Now think about it from this point of view: what makes books so great? Libraries and book stores, and beyond them, literary magazines and newspapers and publishers and critics and book fairs and book readings and everything that makes up literary culture. A book is never just a book, a mere platform or an interface; it’s a part of a reading experience which stretches out from the immediate moment to something more universal.
So what I’m arguing is that digital reading will become a success when the devices become not only screens that let you read, but extensions of digital libraries and bookstores and whole reading communities. The Kindle, made by the online department store Amazon, is certainly a step towards the right direction. It offers a constant wireless connection to Amazon’s virtual shelves, and its growing popularity is testament to my argument.
At this point one might ask why the ailing, traditional publishing companies haven’t embraced digital reading yet. One reason could be the fact that paper publishing is still tied down by its own material nature, the literary print culture that has developed around it. They cannot envision reading as anything other than paper reading, and therefore cannot grasp that digital reading is a different kind of experience, demanding a different approach.
As the author Seth Godin has argued, ‘the new business isn’t the same as the old business, just with computers’, and Richard Ziade makes the same point when he claims that in the digital realm, ‘the physical constraints of content’ which traditional media publishers still often cling to become a ‘nuisance’ for digital users.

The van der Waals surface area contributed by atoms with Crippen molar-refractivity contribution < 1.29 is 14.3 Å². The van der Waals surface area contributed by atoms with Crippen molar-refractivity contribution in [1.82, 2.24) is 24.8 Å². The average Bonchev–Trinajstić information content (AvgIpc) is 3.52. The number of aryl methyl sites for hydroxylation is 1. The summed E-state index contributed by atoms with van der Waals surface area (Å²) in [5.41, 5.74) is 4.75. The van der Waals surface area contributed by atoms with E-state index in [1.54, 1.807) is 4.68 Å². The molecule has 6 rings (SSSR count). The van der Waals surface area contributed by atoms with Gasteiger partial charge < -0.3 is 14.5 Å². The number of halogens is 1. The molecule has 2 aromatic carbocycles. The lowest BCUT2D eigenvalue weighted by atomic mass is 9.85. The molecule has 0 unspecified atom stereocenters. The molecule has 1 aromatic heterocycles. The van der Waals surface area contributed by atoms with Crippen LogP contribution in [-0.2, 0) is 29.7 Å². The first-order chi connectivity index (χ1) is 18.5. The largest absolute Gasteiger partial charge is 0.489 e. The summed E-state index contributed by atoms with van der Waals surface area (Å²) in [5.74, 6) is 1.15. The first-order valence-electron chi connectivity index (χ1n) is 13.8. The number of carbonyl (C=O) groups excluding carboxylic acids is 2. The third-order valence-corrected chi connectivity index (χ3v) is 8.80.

To reiterate, in order for digital reading to become more popular doesn’t simply entail scanning books and making them digitally available on any device that can display them. It means that one needs to build a new way to interact with and experience content. As an example, digital music publishing has done away with the idea of the traditional album. People now buy individual songs, and make their own collections or ‘play lists’ as they are called. Here, digitality simply means the ability ‘to pick and choose’ what you want to listen to in a way which traditional, material forms of music publishing made difficult.
In conclusion, I’d like to come back to the idea proposed by Michael Stackpole: that we might see a resurgence of serial fiction in the future, because digital reading makes it easier to collect such ‘play lists’. Personally I agree. I’m constantly annoyed by the fact that there are so many good stories hidden in paper magazines which I either never see or don’t want to buy because the rest of the content is rubbish. A delivery system that would allow me to download stories by authors I like would be marvellous. If a similar service were to be implemented for poetry, I would be in reading heaven.
But I’d like to believe that the digital reading revolution will go even further in inventing new ways for literature to exist in the world; most simply I’d like to believe that digital reading will make literature more available, and make people read even more. Books are, after all, cumbersome, and we are becoming more and more mobile.
Again, this does not mean, as the designer and marketing guru Russell Davies has argued, that we’re in an age where books are about to disappear (although environmentally speaking that would be a good thing!). Paper and ink will never go away, but only change in function as they become embedded in new ways of being in the world. Paper books might once more become luxury artefacts, as they used to be in the age before printing began.